Could a survivor’s great-grandson be one to watch at Wimbledon?
search

The latest Jewish News

Read this week’s digital edition

Click Here

Could a survivor’s great-grandson be one to watch at Wimbledon?

Diego Schwartzman is the first Jewish hopeful in a while and Ben Stiller is his biggest fan

Brigit Grant is the Jewish News Supplements Editor

Diego Schwartzman, the Jewish tennis hope with his girlfriend and his fan Ben Stiller
Diego Schwartzman, the Jewish tennis hope with his girlfriend and his fan Ben Stiller

 

There has not really been a Jewish tennis player to root for at Wimbledon since Dick Savitt won in 1951. But tomorrow (Thursday) all our eyes should be on Diego Schwartzman when he goes up against Britain’s Liam Broady in the second round of the tournament .

Born in Buenos Aires, Schwartzman, 29, is seeded 15 and played against defending champion Novak Djokovic in the French Open in May. But his career as a promising player in the gentrified world of tennis has been tarnished by episodes of antisemitism, including  being catcalled at the American Open for “not belonging there” as a Jewish person.

For Schwartzman, the great-grandson of a Polish Jew who escaped  a cattle car en route to a concentration camp after the coupling broke apart, the country his ancestor fled has always cast a shadow with its history of fascism and welcome mat for former Nazis.  Buenos Aires does have the largest Jewish population in all of Latin America, and the tennis player has spoken about all his friendships originating in the community. “Everyone, is from the community of Jewish people. I mean, a lot of my friends and a lot of people that I know since I’m really young.”

Diego was told “you are not welcome here,” at the US Open

Schwartzman learnt to play tennis at Club Náutico Hacoaj, a Jewish sports club in Buenos Aires that was established by and for Jews who were not allowed to join other sports clubs in the city in the early 20th century. But it was when the player, named after soccer great Diego Maradona, started competing in junior tournaments outside the club that he faced antisemitism. As he told The Forward: “My father or my mom would fight people outside the club because someone said something. But yeah, it’s always around. It’s sad when it’s happening,”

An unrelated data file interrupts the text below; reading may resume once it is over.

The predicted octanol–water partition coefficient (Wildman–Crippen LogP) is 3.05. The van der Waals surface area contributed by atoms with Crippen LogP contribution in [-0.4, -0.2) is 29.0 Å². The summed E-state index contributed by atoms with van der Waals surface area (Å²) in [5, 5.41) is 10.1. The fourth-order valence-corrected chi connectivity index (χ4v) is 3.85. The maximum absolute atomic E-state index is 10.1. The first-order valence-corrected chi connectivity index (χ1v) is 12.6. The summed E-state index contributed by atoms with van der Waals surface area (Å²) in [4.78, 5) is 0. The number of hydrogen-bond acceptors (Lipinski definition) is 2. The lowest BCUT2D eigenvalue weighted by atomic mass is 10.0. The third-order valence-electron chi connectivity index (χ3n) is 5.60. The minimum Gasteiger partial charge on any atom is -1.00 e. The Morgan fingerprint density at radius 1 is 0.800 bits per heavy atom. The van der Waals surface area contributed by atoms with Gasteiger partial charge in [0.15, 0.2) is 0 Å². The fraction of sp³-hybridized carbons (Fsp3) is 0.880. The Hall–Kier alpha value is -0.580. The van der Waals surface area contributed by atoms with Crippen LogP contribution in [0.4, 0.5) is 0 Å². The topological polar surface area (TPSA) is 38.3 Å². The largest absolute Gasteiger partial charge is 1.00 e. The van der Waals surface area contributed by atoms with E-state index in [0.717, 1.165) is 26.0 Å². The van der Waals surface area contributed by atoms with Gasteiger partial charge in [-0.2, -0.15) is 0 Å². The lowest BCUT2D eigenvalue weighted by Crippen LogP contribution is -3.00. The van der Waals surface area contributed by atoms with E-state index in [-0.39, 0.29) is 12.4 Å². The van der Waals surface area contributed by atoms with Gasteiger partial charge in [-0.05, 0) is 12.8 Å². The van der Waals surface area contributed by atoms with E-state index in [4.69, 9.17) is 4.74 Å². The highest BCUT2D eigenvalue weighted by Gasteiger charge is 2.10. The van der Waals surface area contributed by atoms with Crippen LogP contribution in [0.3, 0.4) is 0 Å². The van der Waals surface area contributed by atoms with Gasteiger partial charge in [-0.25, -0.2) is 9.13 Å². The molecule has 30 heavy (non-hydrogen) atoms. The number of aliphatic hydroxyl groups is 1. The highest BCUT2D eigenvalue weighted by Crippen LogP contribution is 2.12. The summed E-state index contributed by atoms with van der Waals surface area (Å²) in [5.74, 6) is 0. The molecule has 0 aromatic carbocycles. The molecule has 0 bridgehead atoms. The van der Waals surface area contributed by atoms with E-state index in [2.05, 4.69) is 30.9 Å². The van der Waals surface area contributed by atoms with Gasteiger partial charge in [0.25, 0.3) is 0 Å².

Surprisingly it was while practising during the U.S. Open in New York, that he got one of the most direct anti-Jewish rebukes when someone in the crowd said something about Jewish people not being allowed there. “I just stopped warming up and asked if these people can go out, because it’s scary,” Schwartzman recalls.

The Argentine Jewish player dining out with actor Ben Stiller

But there was a positive to the US Open as that was where he met actor Ben Stiller in 2019, n 2019, after losing to Rafael Nadal in the quarterfinals.“We took a picture. I put it on my Instagram at that time,” Schwartzman told the ATP Tour website at the time. “After that we had a very good relationship on WhatsApp.”

And the tennis Jewish bromance has continued with Stiller turning up to support Schwartzman in all weathers, including when Hurricane Ida hit last year. Posting his support on Twitter, Stiller and his wife Christine Taylor also go out with the player and his Argentine model girlfriend Eugenia De Martino and share their socialising on Instagram.